Steve Anderson, president of Homewood-Flossmoor High School District 233 School Board.
Local News

School board, administrators working to keep H-F a ‘jewel’ among high schools

There have been and will be more changes at Homewood-Flossmoor High School that will protect the students, teachers and staff and help maintain the excellent work happening on the campus, according to Steve Anderson, president of the District 233 school board.
Steve Anderson, president of Homewood-Flossmoor High School District 233 School Board.
  Steve Anderson,
  president of
  Flossmoor High
  School District
  233 School Board. 
(Official photo)
In an interview with the H-F Chronicle, Anderson said his words are meant to reassure the community that the school board is paying attention to discipline and school security issues.
“Know that what you have in H-F is still a great thing. You still have a jewel of a high school here and know that the board and the administration are cognizant of that. We are in 2018 and trying to do everything we can to provide for the kids and the staff the best way that we can,” Anderson said. 
The board president said he has heard concerns from community members about reports of recent fights on campus and a meeting Principal Jerry Lee Anderson held with parents to share concerns about student behavior.
H-F’s proximity to areas with gang problems isn’t lost on board members, but they don’t believe the high school is faced with a gang issue, Anderson said. The staff is faced with issues of student disrespect for authority.
“It feels like today we have kids that are more willing to do risky stuff and aren’t necessarily concerned about the consequences,” he explained.  “And the consequences are serious. We use suspensions. We use expulsions when we have to in rare cases. We monitor the situation as best we can to stay on top of it.”
As a parent, Anderson said he recognizes the high school years “are hard for kids.” They are moving from youth to adulthood facing not only physical changes but peer pressure and outside influences.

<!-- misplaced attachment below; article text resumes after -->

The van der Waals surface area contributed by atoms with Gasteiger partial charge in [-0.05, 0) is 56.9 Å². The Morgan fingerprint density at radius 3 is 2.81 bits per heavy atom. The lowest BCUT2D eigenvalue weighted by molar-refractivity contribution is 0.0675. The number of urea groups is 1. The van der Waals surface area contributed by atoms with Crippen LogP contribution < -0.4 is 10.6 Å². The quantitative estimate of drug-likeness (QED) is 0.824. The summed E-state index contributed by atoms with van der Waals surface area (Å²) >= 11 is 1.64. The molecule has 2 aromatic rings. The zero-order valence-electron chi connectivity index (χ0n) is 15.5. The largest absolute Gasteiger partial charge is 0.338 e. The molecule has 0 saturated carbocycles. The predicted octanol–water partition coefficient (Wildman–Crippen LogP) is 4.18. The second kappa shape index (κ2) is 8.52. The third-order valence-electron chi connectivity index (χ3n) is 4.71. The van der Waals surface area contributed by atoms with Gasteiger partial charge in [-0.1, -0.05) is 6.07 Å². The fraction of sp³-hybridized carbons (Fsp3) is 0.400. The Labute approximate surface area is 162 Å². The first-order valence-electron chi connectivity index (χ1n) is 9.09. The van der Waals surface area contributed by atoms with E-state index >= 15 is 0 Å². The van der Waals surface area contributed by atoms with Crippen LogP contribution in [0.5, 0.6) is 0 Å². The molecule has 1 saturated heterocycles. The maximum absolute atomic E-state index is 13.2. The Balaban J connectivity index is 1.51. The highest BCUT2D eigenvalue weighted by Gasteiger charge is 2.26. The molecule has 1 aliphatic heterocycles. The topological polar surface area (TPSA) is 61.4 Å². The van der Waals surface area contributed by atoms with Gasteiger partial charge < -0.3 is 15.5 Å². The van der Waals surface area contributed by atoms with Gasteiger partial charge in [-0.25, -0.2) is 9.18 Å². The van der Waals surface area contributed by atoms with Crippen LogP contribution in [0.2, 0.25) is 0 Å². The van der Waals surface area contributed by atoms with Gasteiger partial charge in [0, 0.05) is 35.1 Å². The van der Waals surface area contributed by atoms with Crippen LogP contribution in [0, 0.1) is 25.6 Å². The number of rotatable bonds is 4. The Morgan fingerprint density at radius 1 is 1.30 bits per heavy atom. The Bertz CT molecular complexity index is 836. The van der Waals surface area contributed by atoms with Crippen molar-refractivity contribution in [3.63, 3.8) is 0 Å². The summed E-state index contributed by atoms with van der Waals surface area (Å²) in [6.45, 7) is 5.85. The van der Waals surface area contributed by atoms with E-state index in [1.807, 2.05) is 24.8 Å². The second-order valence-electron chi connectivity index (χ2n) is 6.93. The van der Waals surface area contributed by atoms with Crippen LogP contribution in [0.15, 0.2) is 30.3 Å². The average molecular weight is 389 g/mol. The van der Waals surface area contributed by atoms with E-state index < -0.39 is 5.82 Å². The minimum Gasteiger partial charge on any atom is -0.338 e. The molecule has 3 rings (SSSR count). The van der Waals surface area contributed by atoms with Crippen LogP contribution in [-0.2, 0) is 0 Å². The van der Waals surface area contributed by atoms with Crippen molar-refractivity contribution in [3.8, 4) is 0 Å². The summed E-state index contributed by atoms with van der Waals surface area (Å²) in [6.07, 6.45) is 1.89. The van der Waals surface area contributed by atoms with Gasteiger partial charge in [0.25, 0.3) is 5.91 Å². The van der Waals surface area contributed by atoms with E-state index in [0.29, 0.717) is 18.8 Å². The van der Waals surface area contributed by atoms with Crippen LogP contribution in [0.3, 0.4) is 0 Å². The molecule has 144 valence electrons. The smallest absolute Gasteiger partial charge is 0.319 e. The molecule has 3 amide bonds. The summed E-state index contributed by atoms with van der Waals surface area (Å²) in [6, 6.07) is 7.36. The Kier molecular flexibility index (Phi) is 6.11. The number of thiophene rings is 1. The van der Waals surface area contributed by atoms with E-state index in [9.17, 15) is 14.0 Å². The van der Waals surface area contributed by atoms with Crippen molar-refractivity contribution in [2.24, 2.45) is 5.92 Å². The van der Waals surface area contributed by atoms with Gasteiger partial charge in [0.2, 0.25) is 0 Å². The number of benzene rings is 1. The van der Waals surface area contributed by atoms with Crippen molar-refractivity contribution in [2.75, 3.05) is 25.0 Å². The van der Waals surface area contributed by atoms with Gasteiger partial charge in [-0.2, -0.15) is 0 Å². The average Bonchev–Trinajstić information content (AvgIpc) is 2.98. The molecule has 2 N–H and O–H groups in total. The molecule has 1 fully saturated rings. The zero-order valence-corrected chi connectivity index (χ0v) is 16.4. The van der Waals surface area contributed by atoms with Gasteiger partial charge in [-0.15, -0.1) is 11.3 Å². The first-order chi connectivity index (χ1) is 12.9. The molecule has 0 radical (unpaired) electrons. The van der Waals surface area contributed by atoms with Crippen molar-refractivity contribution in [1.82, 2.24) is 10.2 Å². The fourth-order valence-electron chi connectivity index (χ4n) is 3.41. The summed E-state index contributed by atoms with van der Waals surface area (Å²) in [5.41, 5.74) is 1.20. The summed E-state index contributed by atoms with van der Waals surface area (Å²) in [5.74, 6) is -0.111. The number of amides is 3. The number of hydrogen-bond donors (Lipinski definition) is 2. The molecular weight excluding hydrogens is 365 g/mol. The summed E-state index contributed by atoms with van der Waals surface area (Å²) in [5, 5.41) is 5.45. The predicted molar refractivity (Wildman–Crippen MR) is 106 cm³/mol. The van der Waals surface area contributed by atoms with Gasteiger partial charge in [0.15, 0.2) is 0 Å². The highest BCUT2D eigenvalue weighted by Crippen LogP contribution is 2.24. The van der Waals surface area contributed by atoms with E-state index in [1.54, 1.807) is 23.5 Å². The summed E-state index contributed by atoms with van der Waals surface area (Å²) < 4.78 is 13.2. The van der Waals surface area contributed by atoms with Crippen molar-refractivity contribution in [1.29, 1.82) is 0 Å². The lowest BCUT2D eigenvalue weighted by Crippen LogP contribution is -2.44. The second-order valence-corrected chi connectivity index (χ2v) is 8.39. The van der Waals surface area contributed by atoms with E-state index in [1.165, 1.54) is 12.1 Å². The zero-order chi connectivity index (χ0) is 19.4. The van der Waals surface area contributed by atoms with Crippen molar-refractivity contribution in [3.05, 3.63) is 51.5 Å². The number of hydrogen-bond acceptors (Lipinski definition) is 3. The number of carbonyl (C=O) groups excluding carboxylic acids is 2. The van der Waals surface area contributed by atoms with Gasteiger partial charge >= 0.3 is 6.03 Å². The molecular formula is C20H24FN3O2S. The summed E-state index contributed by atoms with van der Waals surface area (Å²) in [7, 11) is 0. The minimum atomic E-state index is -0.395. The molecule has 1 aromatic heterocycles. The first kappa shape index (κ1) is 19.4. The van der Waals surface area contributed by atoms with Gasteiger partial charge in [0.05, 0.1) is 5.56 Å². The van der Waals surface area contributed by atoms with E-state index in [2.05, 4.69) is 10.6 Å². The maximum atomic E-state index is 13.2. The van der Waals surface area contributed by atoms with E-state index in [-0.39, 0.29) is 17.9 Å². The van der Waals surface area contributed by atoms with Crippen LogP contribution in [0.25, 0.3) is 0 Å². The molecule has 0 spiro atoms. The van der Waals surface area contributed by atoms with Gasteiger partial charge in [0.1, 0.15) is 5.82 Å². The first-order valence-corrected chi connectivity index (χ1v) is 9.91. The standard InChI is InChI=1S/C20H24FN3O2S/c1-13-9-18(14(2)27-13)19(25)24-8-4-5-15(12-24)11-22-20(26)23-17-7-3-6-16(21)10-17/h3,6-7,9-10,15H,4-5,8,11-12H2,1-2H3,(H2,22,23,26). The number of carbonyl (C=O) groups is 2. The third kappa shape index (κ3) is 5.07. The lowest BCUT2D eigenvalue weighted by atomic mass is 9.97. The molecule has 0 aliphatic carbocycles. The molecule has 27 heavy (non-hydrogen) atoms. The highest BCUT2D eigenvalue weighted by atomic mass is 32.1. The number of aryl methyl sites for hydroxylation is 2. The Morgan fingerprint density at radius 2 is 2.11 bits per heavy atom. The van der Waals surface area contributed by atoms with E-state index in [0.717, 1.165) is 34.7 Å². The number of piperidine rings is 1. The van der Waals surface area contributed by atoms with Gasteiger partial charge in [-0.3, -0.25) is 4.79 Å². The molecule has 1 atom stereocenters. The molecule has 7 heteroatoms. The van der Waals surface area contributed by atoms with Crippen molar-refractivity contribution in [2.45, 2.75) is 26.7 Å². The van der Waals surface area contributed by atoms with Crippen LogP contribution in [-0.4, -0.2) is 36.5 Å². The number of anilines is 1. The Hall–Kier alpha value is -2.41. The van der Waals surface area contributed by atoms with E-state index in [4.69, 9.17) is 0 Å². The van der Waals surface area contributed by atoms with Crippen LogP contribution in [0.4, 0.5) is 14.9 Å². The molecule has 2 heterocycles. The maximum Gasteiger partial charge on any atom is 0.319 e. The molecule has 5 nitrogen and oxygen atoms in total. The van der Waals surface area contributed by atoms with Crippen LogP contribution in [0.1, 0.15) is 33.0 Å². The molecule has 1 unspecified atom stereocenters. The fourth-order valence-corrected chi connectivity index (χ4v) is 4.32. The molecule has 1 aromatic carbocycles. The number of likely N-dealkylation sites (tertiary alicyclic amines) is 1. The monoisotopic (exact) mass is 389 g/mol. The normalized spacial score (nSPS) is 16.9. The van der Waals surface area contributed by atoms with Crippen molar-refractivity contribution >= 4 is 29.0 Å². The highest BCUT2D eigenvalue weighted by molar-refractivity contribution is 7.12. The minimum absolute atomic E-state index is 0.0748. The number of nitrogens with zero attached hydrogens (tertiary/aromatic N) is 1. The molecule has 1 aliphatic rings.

Anderson believes H-F staff is doing a good job of setting behavior expectations, and that the administration is “being proactive. Instead of letting things get lose they’re actively working with the deans and staff to try and figure out what reaction they need to have and what proactive measures they need to take, so we don’t find ourselves having another meeting” with parents on students’ questionable behaviors.
Social media has changed student interactions, he said. Actions are instigated between individuals and it reaches everyone in their social network.
“Kids these days start a fight before they even go to bed the night before. A lot of what goes on in our school was festering before they got to school. A lot of the time people come agitated. It’s incumbent upon us to give kids the tools to deal with that,” Anderson said, “but the tools keep changing.” 
“And, as important as it is to arm the kids with the tools, we have to arm the parents with the tools they need as well to help them teach their kids to react the right way,” he added. H-F offers a variety of informational meetings for parents during the school year, including  topics about social media.
Anderson shared that the meeting called by the principal wasn’t the result of the fights.
“We had that meeting because we saw some actions that students were engaging in that concerned us and we wanted to talk with the parents and arm them with the information we received and the consequences of what those actions could be. More important than anything was (H-F) getting that message out,” he stressed. 
Anderson expects the school board to add to the roster of current and retired police serving as school resource officers. The district is also making improvements through its “School Messenger” system that works with the phone system.  It has a number of features the district will be implementing soon. Anderson said it is the best way to share emergency security issues with staff, students and the community.


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